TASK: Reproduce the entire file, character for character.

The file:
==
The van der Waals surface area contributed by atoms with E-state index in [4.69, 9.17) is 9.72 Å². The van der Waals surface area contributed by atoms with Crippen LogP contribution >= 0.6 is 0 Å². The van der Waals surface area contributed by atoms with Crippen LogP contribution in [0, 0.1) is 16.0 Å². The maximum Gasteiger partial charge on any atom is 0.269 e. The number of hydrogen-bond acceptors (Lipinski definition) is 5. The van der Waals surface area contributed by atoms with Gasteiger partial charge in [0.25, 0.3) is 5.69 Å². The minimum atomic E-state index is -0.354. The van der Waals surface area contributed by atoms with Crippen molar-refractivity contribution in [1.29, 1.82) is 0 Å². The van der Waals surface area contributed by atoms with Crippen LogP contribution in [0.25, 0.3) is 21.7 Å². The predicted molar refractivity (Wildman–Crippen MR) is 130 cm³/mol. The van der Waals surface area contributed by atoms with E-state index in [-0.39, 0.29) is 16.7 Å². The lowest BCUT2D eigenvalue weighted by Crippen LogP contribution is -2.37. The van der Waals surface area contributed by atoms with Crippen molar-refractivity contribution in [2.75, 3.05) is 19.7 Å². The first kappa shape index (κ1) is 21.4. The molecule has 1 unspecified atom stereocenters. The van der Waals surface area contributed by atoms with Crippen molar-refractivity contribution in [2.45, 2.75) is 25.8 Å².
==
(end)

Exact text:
The van der Waals surface area contributed by atoms with E-state index in [4.69, 9.17) is 9.72 Å². The van der Waals surface area contributed by atoms with Crippen LogP contribution >= 0.6 is 0 Å². The van der Waals surface area contributed by atoms with Crippen LogP contribution in [0, 0.1) is 16.0 Å². The maximum Gasteiger partial charge on any atom is 0.269 e. The number of hydrogen-bond acceptors (Lipinski definition) is 5. The van der Waals surface area contributed by atoms with Gasteiger partial charge in [0.25, 0.3) is 5.69 Å². The minimum atomic E-state index is -0.354. The van der Waals surface area contributed by atoms with Crippen molar-refractivity contribution in [1.29, 1.82) is 0 Å². The van der Waals surface area contributed by atoms with Crippen LogP contribution in [0.25, 0.3) is 21.7 Å². The predicted molar refractivity (Wildman–Crippen MR) is 130 cm³/mol. The van der Waals surface area contributed by atoms with E-state index in [-0.39, 0.29) is 16.7 Å². The lowest BCUT2D eigenvalue weighted by Crippen LogP contribution is -2.37. The van der Waals surface area contributed by atoms with Crippen molar-refractivity contribution in [2.75, 3.05) is 19.7 Å². The first kappa shape index (κ1) is 21.4. The molecule has 1 unspecified atom stereocenters. The van der Waals surface area contributed by atoms with Crippen molar-refractivity contribution in [2.45, 2.75) is 25.8 Å².